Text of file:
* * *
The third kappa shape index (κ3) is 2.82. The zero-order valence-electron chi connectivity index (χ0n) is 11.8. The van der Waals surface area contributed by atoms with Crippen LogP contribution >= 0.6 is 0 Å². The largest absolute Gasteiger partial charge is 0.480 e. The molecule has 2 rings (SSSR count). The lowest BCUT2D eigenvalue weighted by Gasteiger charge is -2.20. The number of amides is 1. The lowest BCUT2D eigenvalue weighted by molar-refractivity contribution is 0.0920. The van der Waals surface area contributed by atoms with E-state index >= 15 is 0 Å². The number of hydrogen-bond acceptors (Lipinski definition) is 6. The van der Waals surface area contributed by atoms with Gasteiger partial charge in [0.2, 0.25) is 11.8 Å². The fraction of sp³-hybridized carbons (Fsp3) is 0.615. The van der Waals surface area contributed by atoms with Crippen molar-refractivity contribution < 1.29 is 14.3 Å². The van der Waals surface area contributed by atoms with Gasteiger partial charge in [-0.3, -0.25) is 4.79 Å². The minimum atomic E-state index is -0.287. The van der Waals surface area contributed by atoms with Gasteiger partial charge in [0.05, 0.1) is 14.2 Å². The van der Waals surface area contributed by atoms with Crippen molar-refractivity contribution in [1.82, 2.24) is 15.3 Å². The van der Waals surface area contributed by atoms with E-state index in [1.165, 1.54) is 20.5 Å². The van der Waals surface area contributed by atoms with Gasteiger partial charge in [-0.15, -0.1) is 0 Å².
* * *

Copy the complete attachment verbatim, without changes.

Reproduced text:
The third kappa shape index (κ3) is 2.82. The zero-order valence-electron chi connectivity index (χ0n) is 11.8. The van der Waals surface area contributed by atoms with Crippen LogP contribution >= 0.6 is 0 Å². The largest absolute Gasteiger partial charge is 0.480 e. The molecule has 2 rings (SSSR count). The lowest BCUT2D eigenvalue weighted by Gasteiger charge is -2.20. The number of amides is 1. The lowest BCUT2D eigenvalue weighted by molar-refractivity contribution is 0.0920. The van der Waals surface area contributed by atoms with E-state index >= 15 is 0 Å². The number of hydrogen-bond acceptors (Lipinski definition) is 6. The van der Waals surface area contributed by atoms with Gasteiger partial charge in [0.2, 0.25) is 11.8 Å². The fraction of sp³-hybridized carbons (Fsp3) is 0.615. The van der Waals surface area contributed by atoms with Crippen molar-refractivity contribution < 1.29 is 14.3 Å². The van der Waals surface area contributed by atoms with Gasteiger partial charge in [-0.3, -0.25) is 4.79 Å². The minimum atomic E-state index is -0.287. The van der Waals surface area contributed by atoms with Gasteiger partial charge in [0.05, 0.1) is 14.2 Å². The van der Waals surface area contributed by atoms with Crippen molar-refractivity contribution in [1.82, 2.24) is 15.3 Å². The van der Waals surface area contributed by atoms with E-state index in [1.165, 1.54) is 20.5 Å². The van der Waals surface area contributed by atoms with Gasteiger partial charge in [-0.15, -0.1) is 0 Å².